EGYPTION RELIGION

Ancient Egyptian Religion
Religion guided every aspect of Egyptian life. Egyptian religion was based on
polytheism, or the worship of many deities, except for during the reign of Akenaton. The
Egyptians had as many as 2000 gods and goddesses. Some, such as Amun, were
worshipped throughout the whole country, while others had only a local following. Often
gods and goddesses were represented as part human and part animal.
For example, Horus, the sky god, had the head of a hawk, and body of a human. They
considered animals such as the bull, the cat, and the crocodile to be holy. Their two chief
gods were Amon-Ra and Osiris. Amon-Ra was believed to be the sun god and the lord
of the universe. Osiris was the god of the underworld. Stories about him revolved
around the idea of immortality. Osiris was the god that made a peaceful afterlife
possible. The Egyptian “Book of the Dead” contains the major ideas and beliefs in the
ancient Egyptian religion. Because their religion stressed an afterlife, Egyptians devoted
much time and wealth to preparing for survival in the next world.
The Egyptians had many tales about how the world began. According to one legend, it
started with an ocean in darkness. Then a mound of dry land rose up and the sun god
Re appeared. He created light and all things. Another version has the sun God emerging
from a sacred blue lotus that grew out of the mud, while a third version has him
appearing as a scarab beetle on the eastern horizon.
Temples were considered dwelling places for the gods. They were everywhere. Each
city had a temple built for the god of that city. The purpose of the temple was to be a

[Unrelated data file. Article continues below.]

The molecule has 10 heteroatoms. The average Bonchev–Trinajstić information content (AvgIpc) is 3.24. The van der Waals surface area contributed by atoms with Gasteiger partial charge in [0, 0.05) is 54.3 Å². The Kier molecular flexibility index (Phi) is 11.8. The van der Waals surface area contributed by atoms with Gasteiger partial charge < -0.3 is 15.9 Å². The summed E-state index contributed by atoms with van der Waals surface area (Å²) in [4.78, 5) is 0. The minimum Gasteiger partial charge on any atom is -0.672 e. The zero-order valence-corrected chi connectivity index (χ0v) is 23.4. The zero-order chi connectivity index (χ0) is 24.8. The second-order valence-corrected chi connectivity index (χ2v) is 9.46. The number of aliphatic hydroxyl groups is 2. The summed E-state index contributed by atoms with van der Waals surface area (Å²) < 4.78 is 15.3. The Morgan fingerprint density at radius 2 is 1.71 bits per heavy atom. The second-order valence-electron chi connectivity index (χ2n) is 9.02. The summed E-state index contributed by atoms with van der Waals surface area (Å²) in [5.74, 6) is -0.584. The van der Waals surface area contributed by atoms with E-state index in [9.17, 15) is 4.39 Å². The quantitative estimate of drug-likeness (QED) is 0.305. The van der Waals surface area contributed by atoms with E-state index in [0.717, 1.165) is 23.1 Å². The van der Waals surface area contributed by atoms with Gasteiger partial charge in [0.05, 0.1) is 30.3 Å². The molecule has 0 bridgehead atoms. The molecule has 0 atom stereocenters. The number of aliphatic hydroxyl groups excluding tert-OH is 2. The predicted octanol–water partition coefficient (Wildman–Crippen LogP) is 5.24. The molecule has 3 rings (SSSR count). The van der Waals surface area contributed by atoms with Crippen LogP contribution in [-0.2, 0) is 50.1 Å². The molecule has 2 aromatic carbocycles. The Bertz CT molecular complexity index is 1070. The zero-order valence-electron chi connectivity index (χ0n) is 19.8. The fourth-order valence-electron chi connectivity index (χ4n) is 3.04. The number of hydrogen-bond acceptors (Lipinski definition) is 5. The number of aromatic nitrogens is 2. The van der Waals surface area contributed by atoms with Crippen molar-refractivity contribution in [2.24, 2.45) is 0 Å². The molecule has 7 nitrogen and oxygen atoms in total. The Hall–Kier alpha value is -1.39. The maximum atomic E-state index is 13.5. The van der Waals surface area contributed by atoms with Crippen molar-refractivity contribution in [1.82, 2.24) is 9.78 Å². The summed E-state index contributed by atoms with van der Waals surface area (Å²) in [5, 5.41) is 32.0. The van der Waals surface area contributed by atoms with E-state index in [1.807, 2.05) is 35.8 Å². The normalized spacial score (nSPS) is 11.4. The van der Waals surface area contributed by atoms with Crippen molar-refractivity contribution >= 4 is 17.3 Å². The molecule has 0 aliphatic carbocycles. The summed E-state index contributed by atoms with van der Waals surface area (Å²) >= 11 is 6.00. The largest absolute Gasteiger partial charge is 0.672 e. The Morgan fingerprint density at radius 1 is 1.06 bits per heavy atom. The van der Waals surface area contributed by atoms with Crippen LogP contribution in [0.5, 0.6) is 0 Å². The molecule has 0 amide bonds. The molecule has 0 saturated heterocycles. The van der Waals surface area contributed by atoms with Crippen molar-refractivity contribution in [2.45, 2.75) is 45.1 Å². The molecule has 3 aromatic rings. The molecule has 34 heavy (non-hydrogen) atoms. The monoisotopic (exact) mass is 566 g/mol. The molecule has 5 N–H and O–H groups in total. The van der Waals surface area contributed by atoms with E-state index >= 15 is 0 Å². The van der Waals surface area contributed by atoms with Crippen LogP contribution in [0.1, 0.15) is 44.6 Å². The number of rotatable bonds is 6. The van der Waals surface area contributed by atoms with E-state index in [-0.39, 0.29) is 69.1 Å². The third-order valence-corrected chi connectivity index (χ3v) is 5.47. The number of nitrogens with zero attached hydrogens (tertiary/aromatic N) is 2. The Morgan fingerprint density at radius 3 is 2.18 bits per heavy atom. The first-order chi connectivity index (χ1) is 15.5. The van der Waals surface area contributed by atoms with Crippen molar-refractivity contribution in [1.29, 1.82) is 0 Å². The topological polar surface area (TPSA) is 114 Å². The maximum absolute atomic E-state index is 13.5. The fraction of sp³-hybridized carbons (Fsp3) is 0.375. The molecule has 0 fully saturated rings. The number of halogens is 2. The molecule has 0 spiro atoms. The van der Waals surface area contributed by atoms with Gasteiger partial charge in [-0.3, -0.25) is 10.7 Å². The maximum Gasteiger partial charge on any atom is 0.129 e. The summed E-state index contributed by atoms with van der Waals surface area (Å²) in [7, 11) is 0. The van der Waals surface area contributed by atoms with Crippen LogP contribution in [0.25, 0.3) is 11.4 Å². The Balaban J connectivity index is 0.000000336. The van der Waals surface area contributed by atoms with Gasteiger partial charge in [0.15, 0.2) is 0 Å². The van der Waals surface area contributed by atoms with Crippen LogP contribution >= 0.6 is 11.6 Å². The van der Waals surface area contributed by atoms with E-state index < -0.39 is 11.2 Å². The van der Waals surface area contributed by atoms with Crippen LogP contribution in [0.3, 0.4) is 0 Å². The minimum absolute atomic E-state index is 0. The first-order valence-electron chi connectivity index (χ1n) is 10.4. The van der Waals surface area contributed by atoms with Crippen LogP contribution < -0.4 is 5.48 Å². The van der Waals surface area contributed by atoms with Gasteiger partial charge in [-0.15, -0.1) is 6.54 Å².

cosmic center by which men had communication with the gods. As the priests became
more powerful, tombs became a part of great temples. Shown below is a typical temple
flood plan with the purposes of each section given.
The priests duty was to care for the gods and attend to their needs. The priests had
many duties such as funeral rites, teaching school, supervising the artists and works, and
advising people on problems.
Death and Funerals
The Egyptians saw death as a transitional stage in the progress to a better life in the
next world. They believed they could only reach their full potential after death. Each
person was thought to have three souls, the “ka,” the “ba,” and the “akh.” For these to
function properly, it was considered essential for the body to survive intact. The entire
civilization of Ancient Egypt was based on religion, and their beliefs were important to
them. Their belief in the rebirth after death became their driving force behind their
funeral practices.
Embalming
When a person died, the priests recited prayers and a final attempt was made to revive
the deceased. The body was then washed and purified in a special shelter called an ibu.

The body was then taken the wabet, which was the embalmer’s workshop. A cut was
made in the left side, and all the organs were removed and stored in containers known
as canopic jars. The body was then packed with a salt called natron for a period of forty
days. After the forty days had passed, the insides were filled with linen or sawdust, resin
and natron. The body was wrapped in bandages with jewelry and amulets between the
layers. A portrait mask was placed over the head of the deceased by the Chief
Embalmer, who wore a jackal mask to represent Anubis. The wrapped body, or
mummy, was put into a coffin.
Burial Tombs
After a period of about 70 days, in which the mummification process took place, the
mummy was placed in a decorated coffin. Furniture, carved statues, games, food, and
other items useful to the next life were prepared to be buried with the mummy. The last
ritual performed by the priest on the mummy was called the “Opening of the Mouth.”
This ceremony was to magically give the deceased the ability to speak and eat again,
and to have full use of his body. After placing the mummy in the sarcophagus, the tomb
was sealed.
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